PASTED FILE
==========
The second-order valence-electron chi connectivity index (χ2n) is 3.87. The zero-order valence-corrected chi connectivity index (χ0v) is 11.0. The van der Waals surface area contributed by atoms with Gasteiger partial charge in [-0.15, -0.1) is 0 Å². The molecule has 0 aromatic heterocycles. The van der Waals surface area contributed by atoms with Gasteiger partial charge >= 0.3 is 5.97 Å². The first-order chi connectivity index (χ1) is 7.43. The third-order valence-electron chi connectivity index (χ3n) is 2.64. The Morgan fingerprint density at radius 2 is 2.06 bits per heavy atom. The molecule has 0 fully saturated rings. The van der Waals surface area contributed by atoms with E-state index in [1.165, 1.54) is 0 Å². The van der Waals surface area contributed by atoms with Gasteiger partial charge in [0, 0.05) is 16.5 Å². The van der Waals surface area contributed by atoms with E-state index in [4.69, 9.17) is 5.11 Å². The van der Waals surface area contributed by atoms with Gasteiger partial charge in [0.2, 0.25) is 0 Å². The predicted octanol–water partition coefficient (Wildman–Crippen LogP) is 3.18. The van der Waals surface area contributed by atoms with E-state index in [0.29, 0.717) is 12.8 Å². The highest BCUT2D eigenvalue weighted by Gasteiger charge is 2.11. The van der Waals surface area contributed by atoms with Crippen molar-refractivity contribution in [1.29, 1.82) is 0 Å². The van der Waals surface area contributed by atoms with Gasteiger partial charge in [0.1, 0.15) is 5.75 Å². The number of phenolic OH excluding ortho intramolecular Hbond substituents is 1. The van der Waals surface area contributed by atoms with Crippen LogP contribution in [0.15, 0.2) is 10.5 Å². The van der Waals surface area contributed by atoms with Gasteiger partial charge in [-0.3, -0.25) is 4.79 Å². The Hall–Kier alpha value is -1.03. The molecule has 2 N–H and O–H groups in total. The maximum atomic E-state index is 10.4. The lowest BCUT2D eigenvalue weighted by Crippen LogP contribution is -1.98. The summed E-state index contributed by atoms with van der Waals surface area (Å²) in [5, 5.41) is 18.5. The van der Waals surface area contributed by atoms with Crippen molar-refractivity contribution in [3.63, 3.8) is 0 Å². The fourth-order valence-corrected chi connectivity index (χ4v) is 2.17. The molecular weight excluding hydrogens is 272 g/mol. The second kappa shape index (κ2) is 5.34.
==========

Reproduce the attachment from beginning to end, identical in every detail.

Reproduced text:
The second-order valence-electron chi connectivity index (χ2n) is 3.87. The zero-order valence-corrected chi connectivity index (χ0v) is 11.0. The van der Waals surface area contributed by atoms with Gasteiger partial charge in [-0.15, -0.1) is 0 Å². The molecule has 0 aromatic heterocycles. The van der Waals surface area contributed by atoms with Gasteiger partial charge >= 0.3 is 5.97 Å². The first-order chi connectivity index (χ1) is 7.43. The third-order valence-electron chi connectivity index (χ3n) is 2.64. The Morgan fingerprint density at radius 2 is 2.06 bits per heavy atom. The molecule has 0 fully saturated rings. The van der Waals surface area contributed by atoms with E-state index in [1.165, 1.54) is 0 Å². The van der Waals surface area contributed by atoms with Gasteiger partial charge in [0, 0.05) is 16.5 Å². The van der Waals surface area contributed by atoms with E-state index in [4.69, 9.17) is 5.11 Å². The van der Waals surface area contributed by atoms with Gasteiger partial charge in [0.2, 0.25) is 0 Å². The predicted octanol–water partition coefficient (Wildman–Crippen LogP) is 3.18. The van der Waals surface area contributed by atoms with E-state index in [0.29, 0.717) is 12.8 Å². The highest BCUT2D eigenvalue weighted by Gasteiger charge is 2.11. The van der Waals surface area contributed by atoms with Crippen molar-refractivity contribution in [1.29, 1.82) is 0 Å². The van der Waals surface area contributed by atoms with Gasteiger partial charge in [0.1, 0.15) is 5.75 Å². The number of phenolic OH excluding ortho intramolecular Hbond substituents is 1. The van der Waals surface area contributed by atoms with Crippen LogP contribution in [0.15, 0.2) is 10.5 Å². The van der Waals surface area contributed by atoms with Gasteiger partial charge in [-0.3, -0.25) is 4.79 Å². The Hall–Kier alpha value is -1.03. The molecule has 2 N–H and O–H groups in total. The maximum atomic E-state index is 10.4. The lowest BCUT2D eigenvalue weighted by Crippen LogP contribution is -1.98. The summed E-state index contributed by atoms with van der Waals surface area (Å²) in [5, 5.41) is 18.5. The van der Waals surface area contributed by atoms with Crippen molar-refractivity contribution in [3.63, 3.8) is 0 Å². The fourth-order valence-corrected chi connectivity index (χ4v) is 2.17. The molecular weight excluding hydrogens is 272 g/mol. The second kappa shape index (κ2) is 5.34.